The Mumbai International Film Festival, which kicks off today, aims not just to promote documentaries, short films and animation but to “hold a mirror” to social issues, Sanjay Jaju, Secretary for the Union Ministry of Information and Broadcasting, said at a press conference on Friday.

“Cricket and cinema occupy our mindspace when it comes to entertainment,” Jaju said at the conference in Mumbai. “This particular event [MIFF] allows us to hold a mirror in front of us and provide opportunities to look at issues that are topical, of socio-economic import and find solutions. The power of these films is not just to entertain us but to inform and inspire us to look at the kind of society we are in.”

The biennial festival’s 18th edition will be inaugurated with a cultural show and a screening of Charlie Hamilton-James’s Billy & Molly, An Otter Love Story, about the relationship between a wild otter and its rescuer.

In all, 314 titles across lengths and filmmaking styles will be screened until June 21. The V Shantaram Lifetime Achievement Award will be given to acclaimed wildlife filmmaker Subbiah Nallamuthu.

The festival’s focus is on a documentary production market aimed at helping filmmakers understand the intricacies of funding, distribution and marketing. Animation is the other big theme, with a premiere of Vaibhav Kumaresh’s debut feature Return of the Jungle, master classes and a retrospective of Swiss animation director Georges Schwizgebel.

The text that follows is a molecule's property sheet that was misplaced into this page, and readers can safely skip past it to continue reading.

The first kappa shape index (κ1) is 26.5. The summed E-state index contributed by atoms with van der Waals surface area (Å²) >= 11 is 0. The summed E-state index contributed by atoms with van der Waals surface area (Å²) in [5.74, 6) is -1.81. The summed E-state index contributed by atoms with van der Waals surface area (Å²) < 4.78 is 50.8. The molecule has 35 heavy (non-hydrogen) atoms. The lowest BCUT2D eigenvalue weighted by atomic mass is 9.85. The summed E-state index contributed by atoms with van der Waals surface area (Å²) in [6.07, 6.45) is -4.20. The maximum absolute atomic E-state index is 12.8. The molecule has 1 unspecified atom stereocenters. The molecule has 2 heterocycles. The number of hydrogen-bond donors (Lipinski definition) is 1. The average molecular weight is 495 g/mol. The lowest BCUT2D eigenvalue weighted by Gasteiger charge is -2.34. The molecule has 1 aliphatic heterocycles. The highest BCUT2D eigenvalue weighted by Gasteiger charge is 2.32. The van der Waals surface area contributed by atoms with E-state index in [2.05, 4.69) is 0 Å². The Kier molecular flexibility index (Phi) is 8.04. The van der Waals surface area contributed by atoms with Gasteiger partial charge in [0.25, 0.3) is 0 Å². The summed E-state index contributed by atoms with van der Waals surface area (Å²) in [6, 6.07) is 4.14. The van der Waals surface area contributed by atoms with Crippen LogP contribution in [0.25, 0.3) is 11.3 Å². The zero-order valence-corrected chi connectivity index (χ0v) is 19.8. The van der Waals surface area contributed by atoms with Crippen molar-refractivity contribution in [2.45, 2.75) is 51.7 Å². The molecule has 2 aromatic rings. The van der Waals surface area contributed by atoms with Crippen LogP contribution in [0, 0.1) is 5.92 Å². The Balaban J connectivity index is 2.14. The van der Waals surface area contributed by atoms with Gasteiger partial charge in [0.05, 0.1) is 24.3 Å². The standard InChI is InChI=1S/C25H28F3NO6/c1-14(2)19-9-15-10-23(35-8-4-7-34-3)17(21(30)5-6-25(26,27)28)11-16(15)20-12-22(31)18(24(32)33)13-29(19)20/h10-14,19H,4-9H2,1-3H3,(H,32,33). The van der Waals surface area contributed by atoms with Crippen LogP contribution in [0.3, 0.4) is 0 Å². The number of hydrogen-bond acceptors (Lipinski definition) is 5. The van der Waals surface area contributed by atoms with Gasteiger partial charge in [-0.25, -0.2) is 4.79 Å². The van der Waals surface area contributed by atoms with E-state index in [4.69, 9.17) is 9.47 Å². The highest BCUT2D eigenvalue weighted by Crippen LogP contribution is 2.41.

The line-up is missing several acclaimed independent documentaries, some of which are critical of the Central government’s policies. Jaju justified the selection process, saying it was “subjective” and reflects diversity, especially in terms of representing languages.

Jaju was flanked by Prithul Kumar, who is the festival’s artistic director, National Film Development Corporation Managing Director and the ministry’s Joint Secretary, as well as Smita Vats Sharma, Additional Director General of Press Information Bureau. In 2022, Films Division, which has been organising MIFF since its inception in 1990, was folded into NFDC along with other units such as the National Film Archive of India and the Children’s Film Society of India.

NFDC has become “much more focused now”, Jaju said. “All the units have come together,” he added. “We have laid out a roadmap for NFDC. Everything is NFDC now. All the roles, whether fiction or non-fiction, have become integrated. The objective is development of films.”

Among NFDC’s planned ventures is its own streaming service. At present, government-funded productions are available on Films Division’s YouTube Channel and the Cinemas of India website.

Commenting on Payal Kapadia’s recent win at the Cannes Film Festival for All We Imagine As Light, Jaju said the ministry was committed to supporting independent filmmakers in whichever way possible. “We do not want any credit” for the international acclaim garnered by filmmakers such as Kapadia, Jaju added. “We were supporting them through whatever small measure we could. So it’s their team members who deserve this congratulations.”